The Different Types Of Food Service Workers There Are


Common jobs in food service are: cook, line cook, server assistant, server, barista, fast food employee, ice cream scooper, etc. But really, they’re all the same thing. Each functions at a basic level upon the premise of being at the utter mercy of the customer; customer wants the beet salad without fennel, customer’s water is almost out, customer’s been waiting for over three minutes and still hasn’t been greeted, customer wants a half-caff skinny mocha with a small amount of raspberry to go, customer needs her table ‘crumbed,’ tuck your shirt in – customers come here for the class, etc. Customers are the gods of the food service industry, and they’re angry gods at that; when one is even slightly dissatisfied, apologies pour from over the counter in a tidal wash of discounts, refunds, coupons, sincere hopes for reconciliation and a plea to please, please don’t let this one minor mistake reflect upon our business as a whole, please come back again.

But working in food service has its merits, especially for those in high school who still haven’t Learned What Hard Work Is. Because in the food service industry, you work your ass off, and, comically, part of this Working Your Ass Off is that you must act like you enjoy working your ass off. Ha ha! It’s like a bad joke. But for this, food service employees are somewhat hardened, resilient and stoic, and this is why I think food service employees deserve our great respect (especially the ones that have come from south of the border, are working two other shitty jobs, and sending most of the money back to their families – but we’ll go over that later).

Before Becoming A Writer, I worked in the food service industry for at least ten years. And despite the whole bitch-aspect to every food service job that employed me, I found that a positive aspect to working in food service is that it gives one the chance to work with a lot of different people from a lot of different backgrounds. I loved these people, and I hated them. I looked forward to days they were working, and I was relieved to be working the days they had off. I wanted to get drinks with these people after work, and I never wanted to run into these people outside of work. Point is, you meet a great many people in food service… and so here, for your scrutiny, is a list that contains generalized caricatures of the typical people you’ll find working at food service jobs.

  • The dude who seems way to old to be working in food service. Aside from how well you get along with him, your feelings about this person are two-fold: “I feel bad for him,” and “Damn, am I going to be working in food service when I’m 45? How does he… pay his rent? Does he live in a shitty apartment like me? Am I going to be living in a shitty apartment the rest of my life??” And these answers, in today’s shitty ass economy, are unclear, which is scary. Scary because food service is, for most people, a soul-grating thing – in essence it’s the practice of getting paid comparatively crappy wages for 8-10 hours of near-manual, frantic labor, all with a smile on your face, despite the fact that you’ve just broken up with your boyfriend, that your friend’s in the hospital right now, etc. It’s entirely likely that the dude who seems way too old to be working in food service has Fallen On Hard Times or simply lacks the motivation to find a more specialized area of work in which he might be compensated a bit more fairly, but in any case, we look upon this man with curiosity and an anxiety about our own future.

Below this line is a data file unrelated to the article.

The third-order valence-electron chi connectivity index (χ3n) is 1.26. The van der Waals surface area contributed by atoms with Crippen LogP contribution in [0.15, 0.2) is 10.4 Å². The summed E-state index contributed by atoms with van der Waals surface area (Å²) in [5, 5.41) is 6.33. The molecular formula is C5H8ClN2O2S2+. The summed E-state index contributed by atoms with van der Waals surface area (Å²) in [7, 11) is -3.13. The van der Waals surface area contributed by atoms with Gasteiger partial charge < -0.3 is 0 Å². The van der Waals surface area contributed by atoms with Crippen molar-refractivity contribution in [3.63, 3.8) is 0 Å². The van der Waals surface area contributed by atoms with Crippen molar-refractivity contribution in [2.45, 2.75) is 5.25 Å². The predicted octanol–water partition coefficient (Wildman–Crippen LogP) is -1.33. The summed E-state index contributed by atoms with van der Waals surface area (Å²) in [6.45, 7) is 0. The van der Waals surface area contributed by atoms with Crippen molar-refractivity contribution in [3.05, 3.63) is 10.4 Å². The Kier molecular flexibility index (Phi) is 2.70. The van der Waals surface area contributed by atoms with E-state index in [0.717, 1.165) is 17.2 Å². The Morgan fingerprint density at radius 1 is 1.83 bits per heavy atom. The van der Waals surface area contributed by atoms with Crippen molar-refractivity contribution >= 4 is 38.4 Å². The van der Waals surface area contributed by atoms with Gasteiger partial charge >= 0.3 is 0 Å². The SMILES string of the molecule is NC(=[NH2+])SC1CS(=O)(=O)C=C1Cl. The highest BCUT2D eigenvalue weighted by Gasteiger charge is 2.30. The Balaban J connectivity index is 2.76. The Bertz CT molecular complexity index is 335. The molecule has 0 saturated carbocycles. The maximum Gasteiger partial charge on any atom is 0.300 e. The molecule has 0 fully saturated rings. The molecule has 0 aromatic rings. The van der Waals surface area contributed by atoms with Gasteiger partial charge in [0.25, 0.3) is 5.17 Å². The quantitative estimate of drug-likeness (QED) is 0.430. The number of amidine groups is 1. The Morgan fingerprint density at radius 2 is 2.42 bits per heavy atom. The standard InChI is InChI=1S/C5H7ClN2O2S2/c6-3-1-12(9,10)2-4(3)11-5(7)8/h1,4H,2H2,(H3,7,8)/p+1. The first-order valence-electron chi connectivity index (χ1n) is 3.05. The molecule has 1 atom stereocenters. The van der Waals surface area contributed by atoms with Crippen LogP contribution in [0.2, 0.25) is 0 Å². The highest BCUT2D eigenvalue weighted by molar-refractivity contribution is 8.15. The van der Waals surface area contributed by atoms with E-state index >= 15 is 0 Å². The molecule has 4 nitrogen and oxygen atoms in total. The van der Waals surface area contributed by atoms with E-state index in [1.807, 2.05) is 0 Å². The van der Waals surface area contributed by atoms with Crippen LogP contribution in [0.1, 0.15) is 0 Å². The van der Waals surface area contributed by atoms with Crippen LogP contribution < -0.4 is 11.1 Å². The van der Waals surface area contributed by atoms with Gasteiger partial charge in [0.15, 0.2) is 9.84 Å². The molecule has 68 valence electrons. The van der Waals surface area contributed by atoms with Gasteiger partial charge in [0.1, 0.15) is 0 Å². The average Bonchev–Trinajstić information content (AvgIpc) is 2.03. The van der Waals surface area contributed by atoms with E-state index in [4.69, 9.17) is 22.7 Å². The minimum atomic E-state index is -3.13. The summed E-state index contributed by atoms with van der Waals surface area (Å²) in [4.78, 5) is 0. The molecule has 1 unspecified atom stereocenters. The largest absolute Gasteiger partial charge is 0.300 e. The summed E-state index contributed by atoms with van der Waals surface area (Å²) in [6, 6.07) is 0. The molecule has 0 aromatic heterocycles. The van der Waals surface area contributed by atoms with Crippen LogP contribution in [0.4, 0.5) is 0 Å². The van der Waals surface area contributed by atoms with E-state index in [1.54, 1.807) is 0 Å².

• The slacker. This person sucks. She’s constantly slowing everyone down, letting food die on the expo line, fucking up orders and blaming anyone but herself, and shirking her cleaning responsibilities. Generally, she can’t even be found at the restaurant/ fine food service establishment that employs her, because she’s called in for an obviously fake reason (“Oh, my girlfriend’s really sick and I’d just really appreciate it if I could stay home today and take care of her, I think we might need to go to the Emergency Room,” “I’m [coughs weakly] sick, my throat’s just so sore…” etc.). For some reason, she never gets fired for this. When at work, she spends most of her time being bitchy to customers, on her cell phone talking to the friends she went out with last night, or smoking out back. Add the fact that her attitude is shit and that she’s completely unreliable and infuriating and you come to realize you have a sincere hate for this person. She is a Bad Person, and will remain so in your memory until you’re dead.